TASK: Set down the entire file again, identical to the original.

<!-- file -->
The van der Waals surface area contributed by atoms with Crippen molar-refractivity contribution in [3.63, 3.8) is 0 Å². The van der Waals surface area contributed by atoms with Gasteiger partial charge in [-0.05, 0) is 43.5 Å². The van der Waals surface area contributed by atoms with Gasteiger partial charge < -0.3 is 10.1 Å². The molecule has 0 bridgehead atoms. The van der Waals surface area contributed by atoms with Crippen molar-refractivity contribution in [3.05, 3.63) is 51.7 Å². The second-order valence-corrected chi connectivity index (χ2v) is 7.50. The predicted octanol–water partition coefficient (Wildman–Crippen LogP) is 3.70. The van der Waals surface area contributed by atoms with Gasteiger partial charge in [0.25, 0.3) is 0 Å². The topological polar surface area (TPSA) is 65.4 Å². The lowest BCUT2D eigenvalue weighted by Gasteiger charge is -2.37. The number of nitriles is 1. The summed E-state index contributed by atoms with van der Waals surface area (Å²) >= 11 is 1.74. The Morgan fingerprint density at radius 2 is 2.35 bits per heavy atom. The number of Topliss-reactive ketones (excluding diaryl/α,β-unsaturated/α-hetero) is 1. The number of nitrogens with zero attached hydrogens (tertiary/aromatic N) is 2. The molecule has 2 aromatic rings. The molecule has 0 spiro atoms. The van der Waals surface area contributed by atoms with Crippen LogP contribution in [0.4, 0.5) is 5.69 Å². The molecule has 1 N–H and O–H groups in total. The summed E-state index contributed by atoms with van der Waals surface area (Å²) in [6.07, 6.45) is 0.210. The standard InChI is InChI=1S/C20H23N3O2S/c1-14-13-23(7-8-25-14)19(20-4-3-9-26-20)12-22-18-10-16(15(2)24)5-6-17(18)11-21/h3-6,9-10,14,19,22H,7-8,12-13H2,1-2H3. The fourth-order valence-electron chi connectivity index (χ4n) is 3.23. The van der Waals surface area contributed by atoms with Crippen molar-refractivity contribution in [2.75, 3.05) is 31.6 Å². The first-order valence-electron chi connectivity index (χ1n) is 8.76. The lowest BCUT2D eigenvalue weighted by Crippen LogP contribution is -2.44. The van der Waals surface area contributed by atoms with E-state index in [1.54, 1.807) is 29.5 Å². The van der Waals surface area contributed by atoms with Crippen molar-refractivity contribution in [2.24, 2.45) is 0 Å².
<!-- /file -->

The van der Waals surface area contributed by atoms with Crippen molar-refractivity contribution in [3.63, 3.8) is 0 Å². The van der Waals surface area contributed by atoms with Gasteiger partial charge in [-0.05, 0) is 43.5 Å². The van der Waals surface area contributed by atoms with Gasteiger partial charge < -0.3 is 10.1 Å². The molecule has 0 bridgehead atoms. The van der Waals surface area contributed by atoms with Crippen molar-refractivity contribution in [3.05, 3.63) is 51.7 Å². The second-order valence-corrected chi connectivity index (χ2v) is 7.50. The predicted octanol–water partition coefficient (Wildman–Crippen LogP) is 3.70. The van der Waals surface area contributed by atoms with Gasteiger partial charge in [0.25, 0.3) is 0 Å². The topological polar surface area (TPSA) is 65.4 Å². The lowest BCUT2D eigenvalue weighted by Gasteiger charge is -2.37. The number of nitriles is 1. The summed E-state index contributed by atoms with van der Waals surface area (Å²) >= 11 is 1.74. The Morgan fingerprint density at radius 2 is 2.35 bits per heavy atom. The number of Topliss-reactive ketones (excluding diaryl/α,β-unsaturated/α-hetero) is 1. The number of nitrogens with zero attached hydrogens (tertiary/aromatic N) is 2. The molecule has 2 aromatic rings. The molecule has 0 spiro atoms. The van der Waals surface area contributed by atoms with Crippen LogP contribution in [0.4, 0.5) is 5.69 Å². The molecule has 1 N–H and O–H groups in total. The summed E-state index contributed by atoms with van der Waals surface area (Å²) in [6.07, 6.45) is 0.210. The standard InChI is InChI=1S/C20H23N3O2S/c1-14-13-23(7-8-25-14)19(20-4-3-9-26-20)12-22-18-10-16(15(2)24)5-6-17(18)11-21/h3-6,9-10,14,19,22H,7-8,12-13H2,1-2H3. The fourth-order valence-electron chi connectivity index (χ4n) is 3.23. The van der Waals surface area contributed by atoms with Crippen molar-refractivity contribution in [2.75, 3.05) is 31.6 Å². The first-order valence-electron chi connectivity index (χ1n) is 8.76. The lowest BCUT2D eigenvalue weighted by Crippen LogP contribution is -2.44. The van der Waals surface area contributed by atoms with E-state index in [1.54, 1.807) is 29.5 Å². The van der Waals surface area contributed by atoms with Crippen molar-refractivity contribution in [2.24, 2.45) is 0 Å².